My suggestion would be to either make Ceviche, tempura fry or to oven poach in Beurre Monte.

  13. have you read any of the names of dishes at the French Laundry? "Softshell Crab Sandwich" that isn't served on bread. "Bacon and Eggs" made from poached quail eggs reheated in beurre monte, topped with brunoise and served with applewood smoked bacon. "Linguine with White Clam Sauce" that doesn't use linguine at all. "Macaroni and cheese" made from poached lobster, mascarpone and orzo.

    does the above "misuse" of dictionary defined terms mean that the French Laundry is a bad restaurant?

    my suggestion would be that, when you are going to a restaurant because you want a specific dish prepared a specific way, you should be sure to ask the staff if you are going to get exactly what you want. as an example, i never order pecan pie without clarifying the difference between pecan pie and pecan custard pie.

  14. I think Fair Trade is a young movement, and it's probably a bit early to judge it. None the less...

    It would be great if the big four bought into Fair Trade but we all know this isn't going to happen without a lot of consumer pressure over the long term. Small boutiques, on the other hand, are willing to get involved on a purely ethical basis. These businesses are not being forced to buy Fair Trade coffees, being "targeted" or being coerced into supporting Fair Trade as a concept. They believe in it. And it seems to be starting to work. Dunkin Donuts, for example, announced that they'll be using 100% Fair Trade espresso beans.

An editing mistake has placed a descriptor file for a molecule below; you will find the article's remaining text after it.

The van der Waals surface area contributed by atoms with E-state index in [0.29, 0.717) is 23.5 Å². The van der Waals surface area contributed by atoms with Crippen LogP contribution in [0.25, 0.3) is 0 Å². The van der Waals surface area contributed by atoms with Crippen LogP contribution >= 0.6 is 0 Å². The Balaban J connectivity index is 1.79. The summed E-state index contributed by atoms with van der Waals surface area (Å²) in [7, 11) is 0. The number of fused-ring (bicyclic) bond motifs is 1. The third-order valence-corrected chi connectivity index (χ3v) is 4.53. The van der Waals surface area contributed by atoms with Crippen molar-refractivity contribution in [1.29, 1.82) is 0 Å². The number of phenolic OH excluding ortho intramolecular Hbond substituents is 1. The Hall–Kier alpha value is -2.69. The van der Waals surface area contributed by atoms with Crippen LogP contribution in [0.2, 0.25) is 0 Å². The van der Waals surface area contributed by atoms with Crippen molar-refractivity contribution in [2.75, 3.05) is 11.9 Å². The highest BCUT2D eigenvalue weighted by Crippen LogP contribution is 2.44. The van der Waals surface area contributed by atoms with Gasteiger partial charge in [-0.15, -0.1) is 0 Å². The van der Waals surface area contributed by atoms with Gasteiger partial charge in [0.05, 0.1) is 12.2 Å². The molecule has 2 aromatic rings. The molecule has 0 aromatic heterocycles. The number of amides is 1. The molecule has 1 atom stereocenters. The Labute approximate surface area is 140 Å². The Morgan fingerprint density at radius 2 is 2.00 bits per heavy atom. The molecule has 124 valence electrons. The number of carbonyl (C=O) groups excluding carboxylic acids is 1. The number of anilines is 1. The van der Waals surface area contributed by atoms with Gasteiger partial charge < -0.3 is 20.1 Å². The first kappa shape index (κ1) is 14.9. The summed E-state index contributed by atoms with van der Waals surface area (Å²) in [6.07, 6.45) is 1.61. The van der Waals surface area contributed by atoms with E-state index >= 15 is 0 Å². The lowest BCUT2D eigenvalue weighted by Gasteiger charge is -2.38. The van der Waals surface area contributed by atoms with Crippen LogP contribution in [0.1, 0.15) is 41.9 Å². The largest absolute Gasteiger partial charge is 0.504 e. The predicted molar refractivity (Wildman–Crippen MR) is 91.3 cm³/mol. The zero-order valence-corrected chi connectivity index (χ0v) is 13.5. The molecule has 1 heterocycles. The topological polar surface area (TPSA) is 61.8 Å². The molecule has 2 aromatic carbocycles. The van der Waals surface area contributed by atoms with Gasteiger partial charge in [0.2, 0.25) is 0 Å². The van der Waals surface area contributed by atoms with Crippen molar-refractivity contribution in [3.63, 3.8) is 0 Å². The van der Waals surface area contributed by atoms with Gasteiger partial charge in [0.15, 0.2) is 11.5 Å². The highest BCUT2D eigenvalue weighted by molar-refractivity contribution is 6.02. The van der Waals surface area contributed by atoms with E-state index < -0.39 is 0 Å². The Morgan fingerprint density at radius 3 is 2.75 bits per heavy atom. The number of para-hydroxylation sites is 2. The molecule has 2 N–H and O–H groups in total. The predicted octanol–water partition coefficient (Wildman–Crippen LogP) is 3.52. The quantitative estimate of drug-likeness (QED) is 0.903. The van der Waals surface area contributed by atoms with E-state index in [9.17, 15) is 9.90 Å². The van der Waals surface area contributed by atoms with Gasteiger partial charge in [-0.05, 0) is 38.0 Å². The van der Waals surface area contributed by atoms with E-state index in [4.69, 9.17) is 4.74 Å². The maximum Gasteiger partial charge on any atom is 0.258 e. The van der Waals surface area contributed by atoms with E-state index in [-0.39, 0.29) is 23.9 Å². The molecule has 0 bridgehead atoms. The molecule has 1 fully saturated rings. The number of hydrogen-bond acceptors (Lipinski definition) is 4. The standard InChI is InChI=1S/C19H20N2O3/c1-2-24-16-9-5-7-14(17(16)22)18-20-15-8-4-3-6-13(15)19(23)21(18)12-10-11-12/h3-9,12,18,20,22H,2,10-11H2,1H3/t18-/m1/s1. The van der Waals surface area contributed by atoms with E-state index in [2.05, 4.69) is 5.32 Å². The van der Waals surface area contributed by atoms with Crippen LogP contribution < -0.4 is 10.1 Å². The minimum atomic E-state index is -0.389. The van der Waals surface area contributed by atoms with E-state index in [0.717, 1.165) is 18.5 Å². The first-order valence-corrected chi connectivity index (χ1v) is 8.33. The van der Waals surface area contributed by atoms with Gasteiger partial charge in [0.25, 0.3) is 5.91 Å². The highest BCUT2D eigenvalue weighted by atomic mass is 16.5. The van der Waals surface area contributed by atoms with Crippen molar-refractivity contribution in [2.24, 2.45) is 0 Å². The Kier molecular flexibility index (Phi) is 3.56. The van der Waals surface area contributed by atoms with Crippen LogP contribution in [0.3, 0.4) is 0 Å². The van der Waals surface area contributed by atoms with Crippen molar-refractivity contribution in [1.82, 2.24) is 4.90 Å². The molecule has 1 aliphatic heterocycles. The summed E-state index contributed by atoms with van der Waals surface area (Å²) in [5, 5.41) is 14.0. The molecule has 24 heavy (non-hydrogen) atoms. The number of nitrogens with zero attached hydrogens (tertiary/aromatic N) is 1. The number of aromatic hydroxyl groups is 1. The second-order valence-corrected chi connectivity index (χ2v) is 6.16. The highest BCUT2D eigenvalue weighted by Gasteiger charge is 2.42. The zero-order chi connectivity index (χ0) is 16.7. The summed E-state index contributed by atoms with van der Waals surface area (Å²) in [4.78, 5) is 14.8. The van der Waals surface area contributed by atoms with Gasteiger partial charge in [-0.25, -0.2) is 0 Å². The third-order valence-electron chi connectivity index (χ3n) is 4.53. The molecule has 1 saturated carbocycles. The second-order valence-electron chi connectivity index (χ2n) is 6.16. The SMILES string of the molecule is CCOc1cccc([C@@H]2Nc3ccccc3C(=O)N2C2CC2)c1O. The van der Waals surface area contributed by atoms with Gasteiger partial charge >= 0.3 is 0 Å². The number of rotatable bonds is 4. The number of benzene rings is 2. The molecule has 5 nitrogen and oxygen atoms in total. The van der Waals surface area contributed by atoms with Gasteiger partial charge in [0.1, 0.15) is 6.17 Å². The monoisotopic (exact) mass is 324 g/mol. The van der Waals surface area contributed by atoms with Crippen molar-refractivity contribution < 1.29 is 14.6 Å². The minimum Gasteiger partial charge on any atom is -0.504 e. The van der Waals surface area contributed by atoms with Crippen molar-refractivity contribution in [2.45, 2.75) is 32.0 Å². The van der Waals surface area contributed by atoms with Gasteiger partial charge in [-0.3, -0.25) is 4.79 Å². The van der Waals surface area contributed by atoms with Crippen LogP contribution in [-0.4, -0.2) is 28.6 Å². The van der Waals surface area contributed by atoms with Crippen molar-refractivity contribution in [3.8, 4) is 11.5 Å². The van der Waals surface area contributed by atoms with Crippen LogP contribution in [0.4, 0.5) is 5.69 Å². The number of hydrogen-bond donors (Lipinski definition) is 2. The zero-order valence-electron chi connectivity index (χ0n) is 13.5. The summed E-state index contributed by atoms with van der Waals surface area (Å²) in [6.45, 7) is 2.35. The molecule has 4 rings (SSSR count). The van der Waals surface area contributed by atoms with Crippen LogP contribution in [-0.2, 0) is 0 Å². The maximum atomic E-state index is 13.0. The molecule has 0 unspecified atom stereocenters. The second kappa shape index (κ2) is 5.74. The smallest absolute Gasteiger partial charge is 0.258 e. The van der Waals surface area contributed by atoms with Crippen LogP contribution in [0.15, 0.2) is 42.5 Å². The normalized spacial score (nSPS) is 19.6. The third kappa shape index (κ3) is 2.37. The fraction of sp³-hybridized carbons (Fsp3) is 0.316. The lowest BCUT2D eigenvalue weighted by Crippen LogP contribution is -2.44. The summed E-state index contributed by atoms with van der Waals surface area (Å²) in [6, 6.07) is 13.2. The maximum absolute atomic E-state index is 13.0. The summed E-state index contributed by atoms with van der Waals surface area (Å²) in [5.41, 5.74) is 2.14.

As for the "capitalism vs socialism" argument... I have a hard time believing that the increased prices paid by US roasters for the high-end green beans is resulting in increased wages at the bottom of the chain. Yeah - someone is getting more money, but I think we all know that is all in the middle of the chain.

    In terms of the taste... I've cupped a lot of coffees in the last couple years. On average I cup between 10 and 12 new coffees per month (in addition to the regulars that I cup on an ongoing basis). While many of the best have not, in fact, been Fair Trade certified - a number have. Examples include the La Perla de Oaxaca from Intelligentsia, the Full City Sumatra from Equal Exchange, the Timor from Uncommon Grounds and the Fair Trade Organic Guatemala from Bucks County.